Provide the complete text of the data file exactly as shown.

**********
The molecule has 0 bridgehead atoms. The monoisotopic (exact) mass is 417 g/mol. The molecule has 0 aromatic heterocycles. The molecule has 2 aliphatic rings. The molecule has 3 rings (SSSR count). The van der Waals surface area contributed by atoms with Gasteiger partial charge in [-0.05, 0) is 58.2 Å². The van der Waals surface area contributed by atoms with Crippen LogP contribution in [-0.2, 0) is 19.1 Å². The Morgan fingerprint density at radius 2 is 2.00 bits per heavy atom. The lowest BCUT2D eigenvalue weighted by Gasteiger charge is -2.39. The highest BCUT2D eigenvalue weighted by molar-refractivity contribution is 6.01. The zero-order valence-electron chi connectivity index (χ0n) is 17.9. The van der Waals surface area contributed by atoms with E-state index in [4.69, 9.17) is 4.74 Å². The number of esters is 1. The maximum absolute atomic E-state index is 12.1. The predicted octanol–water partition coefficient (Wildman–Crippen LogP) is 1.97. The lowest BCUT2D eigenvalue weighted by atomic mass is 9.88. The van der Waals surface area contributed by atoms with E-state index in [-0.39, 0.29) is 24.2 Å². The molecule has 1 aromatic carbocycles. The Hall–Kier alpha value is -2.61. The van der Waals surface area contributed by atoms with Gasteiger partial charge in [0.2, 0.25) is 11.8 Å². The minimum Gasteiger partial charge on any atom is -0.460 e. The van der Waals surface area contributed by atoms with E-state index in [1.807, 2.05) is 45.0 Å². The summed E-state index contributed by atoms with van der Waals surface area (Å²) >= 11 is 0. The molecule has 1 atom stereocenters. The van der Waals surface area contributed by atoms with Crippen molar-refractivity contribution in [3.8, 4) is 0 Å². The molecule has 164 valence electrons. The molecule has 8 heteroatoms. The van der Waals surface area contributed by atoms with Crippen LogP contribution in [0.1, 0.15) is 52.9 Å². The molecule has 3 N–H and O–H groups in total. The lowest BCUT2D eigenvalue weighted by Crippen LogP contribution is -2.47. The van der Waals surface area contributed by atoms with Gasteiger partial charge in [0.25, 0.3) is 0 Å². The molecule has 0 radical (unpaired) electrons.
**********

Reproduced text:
The molecule has 0 bridgehead atoms. The monoisotopic (exact) mass is 417 g/mol. The molecule has 0 aromatic heterocycles. The molecule has 2 aliphatic rings. The molecule has 3 rings (SSSR count). The van der Waals surface area contributed by atoms with Gasteiger partial charge in [-0.05, 0) is 58.2 Å². The van der Waals surface area contributed by atoms with Crippen LogP contribution in [-0.2, 0) is 19.1 Å². The Morgan fingerprint density at radius 2 is 2.00 bits per heavy atom. The lowest BCUT2D eigenvalue weighted by Gasteiger charge is -2.39. The highest BCUT2D eigenvalue weighted by molar-refractivity contribution is 6.01. The zero-order valence-electron chi connectivity index (χ0n) is 17.9. The van der Waals surface area contributed by atoms with E-state index in [4.69, 9.17) is 4.74 Å². The number of esters is 1. The maximum absolute atomic E-state index is 12.1. The predicted octanol–water partition coefficient (Wildman–Crippen LogP) is 1.97. The lowest BCUT2D eigenvalue weighted by atomic mass is 9.88. The van der Waals surface area contributed by atoms with E-state index in [-0.39, 0.29) is 24.2 Å². The molecule has 1 aromatic carbocycles. The Hall–Kier alpha value is -2.61. The van der Waals surface area contributed by atoms with Gasteiger partial charge in [0.2, 0.25) is 11.8 Å². The minimum Gasteiger partial charge on any atom is -0.460 e. The van der Waals surface area contributed by atoms with E-state index in [1.807, 2.05) is 45.0 Å². The summed E-state index contributed by atoms with van der Waals surface area (Å²) >= 11 is 0. The molecule has 1 atom stereocenters. The van der Waals surface area contributed by atoms with Crippen molar-refractivity contribution in [3.8, 4) is 0 Å². The molecule has 164 valence electrons. The molecule has 8 heteroatoms. The van der Waals surface area contributed by atoms with Crippen LogP contribution in [0.1, 0.15) is 52.9 Å². The molecule has 3 N–H and O–H groups in total. The lowest BCUT2D eigenvalue weighted by Crippen LogP contribution is -2.47. The van der Waals surface area contributed by atoms with Gasteiger partial charge in [0.25, 0.3) is 0 Å². The molecule has 0 radical (unpaired) electrons.